A social media manager tasked with posting ten stories in a day with a budget to promote four of those stories can schedule the sequence of social media posts in over seven trillion ways. Which of those seven trillion options should they choose to post?


Recently, three graduate business school academics (Vamsi K. Kanuri of Notre Dame, and Shrihari Sridhar and Yixing Chen of Texas A&M) tackled a vexing problem for those who market their companies with social media posts (and tweets, we guess): “What are the best times to post?” (Really, we don’t make up these research projects. We even read it in the Harvard Business Review.)

It’s an important issue, according to the professors, as U.S. companies are expected to spend more than $37 billion dollars annually on social media by 2020 — representing 24 percent of the economy’s total digital advertising spend. And a lot of these dollars will be spent by small businesses.

Rather than posting randomly, there is a better way to spend that advertising budget, say the professors. Their research on circadian rhythms suggests that content platforms like CNN, ESPN, National Geographic, etc. can enhance their profit payoffs by at least eight percent by:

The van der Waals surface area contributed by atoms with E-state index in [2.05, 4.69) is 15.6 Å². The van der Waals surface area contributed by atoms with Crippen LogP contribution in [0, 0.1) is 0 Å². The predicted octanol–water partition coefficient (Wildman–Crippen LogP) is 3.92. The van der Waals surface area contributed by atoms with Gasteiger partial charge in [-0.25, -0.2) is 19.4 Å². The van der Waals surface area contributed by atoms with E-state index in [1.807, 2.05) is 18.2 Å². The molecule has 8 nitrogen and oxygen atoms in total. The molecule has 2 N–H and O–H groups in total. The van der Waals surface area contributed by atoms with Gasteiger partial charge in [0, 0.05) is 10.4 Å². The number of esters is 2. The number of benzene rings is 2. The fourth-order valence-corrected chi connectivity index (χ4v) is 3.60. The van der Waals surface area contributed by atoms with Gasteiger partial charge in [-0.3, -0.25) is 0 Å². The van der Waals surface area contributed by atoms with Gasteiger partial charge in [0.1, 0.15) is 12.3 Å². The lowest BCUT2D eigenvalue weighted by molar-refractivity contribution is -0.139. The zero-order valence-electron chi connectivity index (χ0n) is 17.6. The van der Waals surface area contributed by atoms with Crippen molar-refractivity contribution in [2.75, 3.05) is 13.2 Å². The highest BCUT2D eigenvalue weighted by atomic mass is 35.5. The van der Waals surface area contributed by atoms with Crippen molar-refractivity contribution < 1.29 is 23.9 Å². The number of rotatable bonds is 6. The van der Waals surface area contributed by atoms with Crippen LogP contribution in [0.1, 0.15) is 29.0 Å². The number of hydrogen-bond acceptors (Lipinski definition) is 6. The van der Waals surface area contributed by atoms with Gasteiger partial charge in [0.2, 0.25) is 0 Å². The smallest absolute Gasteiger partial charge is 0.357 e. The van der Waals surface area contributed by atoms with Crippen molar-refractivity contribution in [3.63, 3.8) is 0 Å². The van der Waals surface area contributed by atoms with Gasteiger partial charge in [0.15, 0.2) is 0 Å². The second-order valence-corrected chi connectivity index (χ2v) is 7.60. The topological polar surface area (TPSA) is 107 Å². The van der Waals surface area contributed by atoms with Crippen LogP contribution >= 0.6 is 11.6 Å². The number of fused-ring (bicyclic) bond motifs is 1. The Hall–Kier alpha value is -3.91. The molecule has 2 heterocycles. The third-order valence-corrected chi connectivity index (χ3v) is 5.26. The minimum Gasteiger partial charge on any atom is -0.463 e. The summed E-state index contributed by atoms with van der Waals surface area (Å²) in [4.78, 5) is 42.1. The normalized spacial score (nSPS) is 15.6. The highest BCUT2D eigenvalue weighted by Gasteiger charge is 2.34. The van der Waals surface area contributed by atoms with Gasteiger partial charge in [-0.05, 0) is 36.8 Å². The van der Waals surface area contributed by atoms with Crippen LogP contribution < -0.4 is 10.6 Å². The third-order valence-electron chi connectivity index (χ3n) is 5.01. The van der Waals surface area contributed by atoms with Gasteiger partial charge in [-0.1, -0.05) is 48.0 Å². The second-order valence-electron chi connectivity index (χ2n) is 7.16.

• Posting content following the biological responses of their audience’s sleep-wake cycles
  • Targeting content types to when the audience is most naturally receptive to it

Working Memory

According to their research, the professors’ posting recommendations are tied into what is called, “Human Working Memory.”  This type of memory is highest when we wake up in the morning, lowest in mid-afternoon, and moderate in the evening. “Higher availability of working memory makes individuals alert and feel the need to seek information. This means that consumers’ desire to engage with content will likely be highest in the morning, lowest in the afternoon, and moderate in the evening,” they write.

Here are some of the recommendations they culled from their interviews:

  • All else equal, posting content in the morning results in higher engagement.
  • Boosting posts (paying to promote posts) is most effective when the target audience is experiencing low working memory.
  • Assuming the majority of the audience start their day in the morning, it is ideal to post content conveying high-arousal emotion (i.e., angry or worried) in the morning and “deep think” content in the afternoon.
  • A firm does not need an additional boosting budget to increase gross profits. Simply rearranging the posts to match content preferences of the target audience can do the trick.
  • Increasing boosting budget does not necessarily increase gross profits. There is a tipping point where additional spending results in only marginal increases in gross profits.

Harvard Business Review | A Study Shows the Best Times of Day to Post to Social Media


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